Lizards on a US Army base are stress eating due to helicopter noise
Lizards exposed to loud noise from overflying helicopters and fighter jets engage in stress eating and spend less time basking in the sun.
Megen Kepas at Utah State University and her colleagues have studied the behaviour of Colorado checkered whiptails (Aspidoscelis neotesselatus) living on Fort Carson US military base near Colorado Springs. Apache, Chinook and Black Hawk helicopters and F16 fighter jets operate from the base, so the researchers wanted to see if they affected the behaviour of the lizards.
To facilitate the study, undertaken in 2021, US army pilots flew over test areas on specified days, and avoided them on others. During flyovers, the sound at ground level peaked at 112.2 decibels – about as loud as a chainsaw a metre away – while maximum levels were otherwise just 55.8 decibels, which is about the level of the buzz of a refrigerator.
The researchers caught a total of 82 lizards, which are considered a species of special concern by Colorado Parks and Wildlife, after observing their behaviour for 3 minutes.
The lizards, which are an all-female species that reproduces asexually, spent less time moving around and more time eating when exposed to aircraft noise. Next, Kepas and her colleagues weighed the reptiles and drew blood for hormone tests. This revealed that levels of the stress hormone cortisol increased after aircraft flyovers.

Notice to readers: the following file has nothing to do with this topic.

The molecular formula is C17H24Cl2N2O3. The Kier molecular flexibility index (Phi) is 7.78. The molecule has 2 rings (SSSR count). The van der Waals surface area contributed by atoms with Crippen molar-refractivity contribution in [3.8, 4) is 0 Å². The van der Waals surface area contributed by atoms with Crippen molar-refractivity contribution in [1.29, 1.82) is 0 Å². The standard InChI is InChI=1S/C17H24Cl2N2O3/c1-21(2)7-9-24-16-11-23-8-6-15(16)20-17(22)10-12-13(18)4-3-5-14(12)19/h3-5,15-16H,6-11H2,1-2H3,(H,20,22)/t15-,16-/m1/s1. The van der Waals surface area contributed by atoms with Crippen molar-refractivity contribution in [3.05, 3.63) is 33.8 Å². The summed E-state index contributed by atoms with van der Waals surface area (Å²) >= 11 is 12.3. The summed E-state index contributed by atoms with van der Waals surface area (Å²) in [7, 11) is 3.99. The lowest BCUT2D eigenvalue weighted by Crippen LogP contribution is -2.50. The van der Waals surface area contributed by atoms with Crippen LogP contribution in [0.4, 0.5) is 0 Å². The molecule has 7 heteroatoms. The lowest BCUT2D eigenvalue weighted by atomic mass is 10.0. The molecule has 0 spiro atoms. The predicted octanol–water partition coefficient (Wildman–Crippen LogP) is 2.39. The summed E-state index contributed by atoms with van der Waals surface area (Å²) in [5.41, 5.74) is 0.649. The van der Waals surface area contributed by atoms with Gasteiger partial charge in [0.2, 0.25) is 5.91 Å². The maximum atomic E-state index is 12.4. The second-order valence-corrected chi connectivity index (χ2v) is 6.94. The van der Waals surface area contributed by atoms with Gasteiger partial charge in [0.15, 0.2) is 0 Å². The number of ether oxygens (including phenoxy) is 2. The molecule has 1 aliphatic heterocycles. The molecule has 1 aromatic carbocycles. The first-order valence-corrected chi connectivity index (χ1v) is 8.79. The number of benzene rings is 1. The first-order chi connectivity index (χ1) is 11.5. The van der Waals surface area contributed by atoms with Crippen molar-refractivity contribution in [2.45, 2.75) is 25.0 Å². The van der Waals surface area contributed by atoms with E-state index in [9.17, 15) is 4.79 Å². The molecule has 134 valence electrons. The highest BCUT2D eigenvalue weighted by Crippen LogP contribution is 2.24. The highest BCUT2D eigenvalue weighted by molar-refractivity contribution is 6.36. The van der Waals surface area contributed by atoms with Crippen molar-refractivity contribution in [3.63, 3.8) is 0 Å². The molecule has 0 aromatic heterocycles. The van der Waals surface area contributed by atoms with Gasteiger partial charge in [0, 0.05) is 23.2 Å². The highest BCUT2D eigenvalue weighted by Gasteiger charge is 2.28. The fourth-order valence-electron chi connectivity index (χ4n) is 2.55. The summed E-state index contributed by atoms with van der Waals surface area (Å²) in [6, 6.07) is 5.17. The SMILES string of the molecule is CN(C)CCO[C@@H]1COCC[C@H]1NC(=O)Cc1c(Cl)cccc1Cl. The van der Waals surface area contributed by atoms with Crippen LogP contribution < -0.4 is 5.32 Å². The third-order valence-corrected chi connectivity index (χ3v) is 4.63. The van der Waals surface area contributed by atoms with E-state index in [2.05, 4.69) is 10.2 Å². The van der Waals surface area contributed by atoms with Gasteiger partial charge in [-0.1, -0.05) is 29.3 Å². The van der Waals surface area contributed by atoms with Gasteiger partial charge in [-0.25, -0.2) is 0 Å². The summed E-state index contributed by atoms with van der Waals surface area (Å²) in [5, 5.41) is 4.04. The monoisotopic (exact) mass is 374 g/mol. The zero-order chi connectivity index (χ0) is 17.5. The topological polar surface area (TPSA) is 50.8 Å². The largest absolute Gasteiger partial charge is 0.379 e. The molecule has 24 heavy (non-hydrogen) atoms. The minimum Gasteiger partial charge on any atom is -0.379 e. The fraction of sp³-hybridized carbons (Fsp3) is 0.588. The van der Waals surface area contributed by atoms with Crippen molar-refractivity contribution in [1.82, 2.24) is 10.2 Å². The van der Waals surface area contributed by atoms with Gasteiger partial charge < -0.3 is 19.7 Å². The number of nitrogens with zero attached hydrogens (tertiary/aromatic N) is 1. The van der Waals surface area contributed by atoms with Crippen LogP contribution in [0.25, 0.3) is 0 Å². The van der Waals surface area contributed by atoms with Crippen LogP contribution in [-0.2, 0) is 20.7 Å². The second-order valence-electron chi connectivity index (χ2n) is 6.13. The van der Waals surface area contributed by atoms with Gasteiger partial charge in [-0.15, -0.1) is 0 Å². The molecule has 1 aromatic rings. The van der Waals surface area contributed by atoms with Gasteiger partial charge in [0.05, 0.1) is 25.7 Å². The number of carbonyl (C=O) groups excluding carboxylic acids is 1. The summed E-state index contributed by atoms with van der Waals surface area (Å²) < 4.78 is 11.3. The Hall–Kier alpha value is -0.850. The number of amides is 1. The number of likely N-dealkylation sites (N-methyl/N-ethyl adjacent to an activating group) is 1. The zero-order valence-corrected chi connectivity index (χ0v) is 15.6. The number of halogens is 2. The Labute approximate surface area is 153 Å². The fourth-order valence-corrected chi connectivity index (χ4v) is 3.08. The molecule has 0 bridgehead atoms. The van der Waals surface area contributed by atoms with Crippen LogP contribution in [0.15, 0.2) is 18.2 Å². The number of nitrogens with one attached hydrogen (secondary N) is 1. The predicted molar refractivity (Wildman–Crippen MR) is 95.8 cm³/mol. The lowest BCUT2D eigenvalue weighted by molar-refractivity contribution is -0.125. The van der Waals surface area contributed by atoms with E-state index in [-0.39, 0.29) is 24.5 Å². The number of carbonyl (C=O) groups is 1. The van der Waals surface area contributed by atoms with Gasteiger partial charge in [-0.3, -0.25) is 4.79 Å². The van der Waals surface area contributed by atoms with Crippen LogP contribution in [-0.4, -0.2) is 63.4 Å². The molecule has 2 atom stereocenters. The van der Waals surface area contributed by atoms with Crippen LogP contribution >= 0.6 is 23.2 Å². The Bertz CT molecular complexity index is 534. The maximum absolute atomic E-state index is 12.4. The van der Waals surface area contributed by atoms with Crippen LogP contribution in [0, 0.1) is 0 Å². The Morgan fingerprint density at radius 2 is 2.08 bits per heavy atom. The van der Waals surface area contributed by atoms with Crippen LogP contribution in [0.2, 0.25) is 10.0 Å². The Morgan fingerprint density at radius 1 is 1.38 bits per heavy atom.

The researchers suggest that the lizards’ increased stress levels raise energy demands in the body and force them to spend more time eating to compensate. To mitigate the effects, they recommend that the US Army limit the noisiest flyovers.
Richard Griffiths at the University of Kent, UK, says the findings are intriguing, but that it could be useful to observe a control sample of lizards that had never been exposed to aircraft noise.
He says lizards would usually scatter and hide when disturbed. Aircraft noise is probably so ubiquitous on the base that the reptiles there have been “forced to get used to it”, he says.
“If they’re so used to this, if they’ve learned that these noises are not causing a problem in terms of reduced survival, then it’s just reduced to these physiological responses. And then you get this sort of compensatory diversion of behaviour towards eating,” says Griffiths.